In July 2000, he assumed duties as Director, Joint Security Directorate (JSD), U.S. Central Command. As the JSD, he was responsible for all US Security operations within the 26 country CENTCOM area of operations, one of the most dangerous operational areas in the world. These responsibilities included the following mission requirements: personal security detail that guarded the CENTCOM Commander, security forces guarding our US Embassies, the security for every American base or outpost, security for every American ship that made a port call in the AOR (Area Of Responsibility), inspection and updates for every security plan in the AOR. The JSD was responsible to insure that US soldiers and civilians were safe from attack. In response to the attack on the USS COLE, he deployed to Aden, Yemen where he was responsible for all CENTCOM Security Operations and support to the United States Ambassador to Yemen in the aftermath of the tragic terrorist attack. His actions provided safety for the surviving crewmembers and investigators who arrived to conduct the post explosion investigation.
In October 2001, MG Harrell formed the USCENTCOM Joint Inter-Agency Task Force (JIATF). This specially formed task force combined the efforts of international and national agencies including the following:
Secret Service (SS), Federal Bureau of Investigation (FBI), National Intelligence Agency (NIA), Defense Intelligence Agency (DIA), Central Intelligence Agency (CIA) and NYPD-Interagency Task Force. The JIATF coordinated these agencies in support of operations in the CENTCOM AOR.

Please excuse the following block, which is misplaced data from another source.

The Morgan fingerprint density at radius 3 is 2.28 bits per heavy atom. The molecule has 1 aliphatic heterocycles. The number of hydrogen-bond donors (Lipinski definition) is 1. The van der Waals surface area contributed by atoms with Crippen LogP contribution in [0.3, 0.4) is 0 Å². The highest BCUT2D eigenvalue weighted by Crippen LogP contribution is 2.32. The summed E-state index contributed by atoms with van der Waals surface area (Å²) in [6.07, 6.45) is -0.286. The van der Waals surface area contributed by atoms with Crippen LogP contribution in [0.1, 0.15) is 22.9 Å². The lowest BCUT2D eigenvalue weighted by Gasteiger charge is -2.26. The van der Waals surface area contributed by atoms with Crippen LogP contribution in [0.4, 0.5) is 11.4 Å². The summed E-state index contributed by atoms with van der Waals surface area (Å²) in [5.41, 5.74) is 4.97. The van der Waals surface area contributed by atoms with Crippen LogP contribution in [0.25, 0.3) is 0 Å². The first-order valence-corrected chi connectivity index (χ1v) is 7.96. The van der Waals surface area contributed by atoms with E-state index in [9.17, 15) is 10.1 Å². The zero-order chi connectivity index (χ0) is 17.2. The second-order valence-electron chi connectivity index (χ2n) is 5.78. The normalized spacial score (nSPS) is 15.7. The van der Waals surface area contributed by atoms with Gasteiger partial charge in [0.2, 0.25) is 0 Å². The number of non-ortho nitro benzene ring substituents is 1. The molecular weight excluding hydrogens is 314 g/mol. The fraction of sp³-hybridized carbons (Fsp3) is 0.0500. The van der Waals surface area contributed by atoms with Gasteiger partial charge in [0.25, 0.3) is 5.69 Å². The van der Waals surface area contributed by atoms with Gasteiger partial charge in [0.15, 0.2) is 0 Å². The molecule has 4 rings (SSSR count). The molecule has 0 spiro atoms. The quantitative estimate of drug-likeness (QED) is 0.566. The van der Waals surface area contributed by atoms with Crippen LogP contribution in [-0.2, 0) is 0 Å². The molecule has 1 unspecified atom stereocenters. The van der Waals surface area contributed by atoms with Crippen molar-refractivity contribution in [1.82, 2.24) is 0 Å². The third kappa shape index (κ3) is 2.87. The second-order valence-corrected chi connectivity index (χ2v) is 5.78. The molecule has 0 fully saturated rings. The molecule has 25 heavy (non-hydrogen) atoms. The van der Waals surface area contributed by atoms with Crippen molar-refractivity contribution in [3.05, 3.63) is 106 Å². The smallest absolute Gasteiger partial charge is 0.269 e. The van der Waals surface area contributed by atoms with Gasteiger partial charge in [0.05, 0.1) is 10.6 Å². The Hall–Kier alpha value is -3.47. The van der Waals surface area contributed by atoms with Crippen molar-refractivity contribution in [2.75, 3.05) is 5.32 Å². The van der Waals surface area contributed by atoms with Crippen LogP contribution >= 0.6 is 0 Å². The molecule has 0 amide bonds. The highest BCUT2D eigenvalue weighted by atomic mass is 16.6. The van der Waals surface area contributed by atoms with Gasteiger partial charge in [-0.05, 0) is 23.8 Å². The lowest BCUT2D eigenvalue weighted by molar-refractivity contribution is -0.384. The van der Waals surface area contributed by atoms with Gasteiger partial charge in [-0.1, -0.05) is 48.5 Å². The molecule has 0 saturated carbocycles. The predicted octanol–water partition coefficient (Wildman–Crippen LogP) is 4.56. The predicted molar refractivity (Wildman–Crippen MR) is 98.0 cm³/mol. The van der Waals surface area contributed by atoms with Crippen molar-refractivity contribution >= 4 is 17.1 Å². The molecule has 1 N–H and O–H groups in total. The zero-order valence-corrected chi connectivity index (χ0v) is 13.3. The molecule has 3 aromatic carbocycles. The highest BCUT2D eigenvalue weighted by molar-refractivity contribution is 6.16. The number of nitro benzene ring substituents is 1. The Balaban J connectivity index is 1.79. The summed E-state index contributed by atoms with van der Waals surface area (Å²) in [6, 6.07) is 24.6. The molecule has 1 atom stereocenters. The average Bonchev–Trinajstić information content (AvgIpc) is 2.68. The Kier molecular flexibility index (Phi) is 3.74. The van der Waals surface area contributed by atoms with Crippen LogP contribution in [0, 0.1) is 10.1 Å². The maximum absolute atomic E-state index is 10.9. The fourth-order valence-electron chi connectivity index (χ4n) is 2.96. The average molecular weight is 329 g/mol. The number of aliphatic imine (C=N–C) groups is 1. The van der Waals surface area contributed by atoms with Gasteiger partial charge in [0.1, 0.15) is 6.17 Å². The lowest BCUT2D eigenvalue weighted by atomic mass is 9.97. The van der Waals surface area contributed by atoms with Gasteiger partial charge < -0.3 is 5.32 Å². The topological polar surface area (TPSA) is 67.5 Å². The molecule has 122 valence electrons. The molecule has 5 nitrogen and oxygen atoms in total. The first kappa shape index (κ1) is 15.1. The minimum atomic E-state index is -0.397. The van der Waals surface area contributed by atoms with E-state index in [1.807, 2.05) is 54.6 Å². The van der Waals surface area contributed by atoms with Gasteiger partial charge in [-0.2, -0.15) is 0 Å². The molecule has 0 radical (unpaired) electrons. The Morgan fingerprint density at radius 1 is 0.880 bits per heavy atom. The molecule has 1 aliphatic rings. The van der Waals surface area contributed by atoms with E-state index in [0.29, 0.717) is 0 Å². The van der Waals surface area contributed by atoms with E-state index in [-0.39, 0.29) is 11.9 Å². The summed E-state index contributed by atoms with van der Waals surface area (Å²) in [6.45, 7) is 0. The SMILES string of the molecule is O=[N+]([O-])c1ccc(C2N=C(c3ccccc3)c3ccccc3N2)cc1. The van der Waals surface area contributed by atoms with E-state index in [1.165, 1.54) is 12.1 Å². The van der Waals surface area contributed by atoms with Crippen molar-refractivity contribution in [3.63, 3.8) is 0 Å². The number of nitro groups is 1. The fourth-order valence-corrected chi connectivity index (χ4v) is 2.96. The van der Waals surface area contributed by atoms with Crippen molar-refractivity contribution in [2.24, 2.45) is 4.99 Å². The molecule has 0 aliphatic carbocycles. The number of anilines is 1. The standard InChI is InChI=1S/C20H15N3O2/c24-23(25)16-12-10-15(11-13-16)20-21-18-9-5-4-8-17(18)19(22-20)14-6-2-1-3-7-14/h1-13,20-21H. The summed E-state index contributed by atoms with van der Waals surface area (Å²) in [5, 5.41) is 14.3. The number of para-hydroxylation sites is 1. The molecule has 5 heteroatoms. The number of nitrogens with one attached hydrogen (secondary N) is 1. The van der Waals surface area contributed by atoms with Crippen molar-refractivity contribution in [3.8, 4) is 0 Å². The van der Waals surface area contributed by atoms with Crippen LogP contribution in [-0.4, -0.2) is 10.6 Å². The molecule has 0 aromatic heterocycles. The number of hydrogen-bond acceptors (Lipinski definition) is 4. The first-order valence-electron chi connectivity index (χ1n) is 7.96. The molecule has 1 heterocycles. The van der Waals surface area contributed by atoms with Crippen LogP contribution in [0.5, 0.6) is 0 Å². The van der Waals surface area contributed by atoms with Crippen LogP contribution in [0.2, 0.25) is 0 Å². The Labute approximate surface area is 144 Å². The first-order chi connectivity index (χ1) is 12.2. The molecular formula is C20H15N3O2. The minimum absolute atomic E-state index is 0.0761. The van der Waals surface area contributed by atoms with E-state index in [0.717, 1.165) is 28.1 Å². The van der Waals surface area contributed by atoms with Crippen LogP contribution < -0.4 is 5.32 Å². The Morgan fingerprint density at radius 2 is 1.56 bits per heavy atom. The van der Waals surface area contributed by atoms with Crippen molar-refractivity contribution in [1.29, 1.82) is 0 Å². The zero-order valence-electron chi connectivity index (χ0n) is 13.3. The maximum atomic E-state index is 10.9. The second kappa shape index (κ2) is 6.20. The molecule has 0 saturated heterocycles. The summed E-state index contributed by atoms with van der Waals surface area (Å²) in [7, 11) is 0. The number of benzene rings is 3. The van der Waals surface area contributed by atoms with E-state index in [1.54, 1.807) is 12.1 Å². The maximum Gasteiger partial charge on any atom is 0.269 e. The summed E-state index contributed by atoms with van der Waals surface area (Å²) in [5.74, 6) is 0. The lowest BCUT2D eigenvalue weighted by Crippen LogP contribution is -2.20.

He deployed the JIATF to Bagram, Afghanistan as the Commander of Task Force Bowie on November 25, 2001 and served as the Assistant Division Commander for the 10th Mountain Division during Operation ANACONDA. Operation Anaconda was one of the largest military operations ever conducted in the Shai-Khowt valley, long a Taliban and Al-Quaida stronghold. Operation ANACONDA accounted for more enemy losses in a few short weeks than had occurred in the previous decade.
MG Harrell assumed command of Special Operations Command Central, (SOCCENT) in July 2002. During Operation IRAQI FREEDOM, MG Harrell commanded the largest special operations forces assembled since World War II, consisting of over 20,000 personnel, who were responsible for combat operations to prevent SCUD launches from Western Iraq and stability operations in Northern Iraq. Under Harrell’s command, Special Forces teams were inserted into Iraq prior to the main invasion force and conducted stability operations, which enabled Coalition Forces to move quickly and effectively when actual combat operations began. Due to the intense Special Forces Operations, key Iraqi units were unable to move south to attack invading Coalition Forces.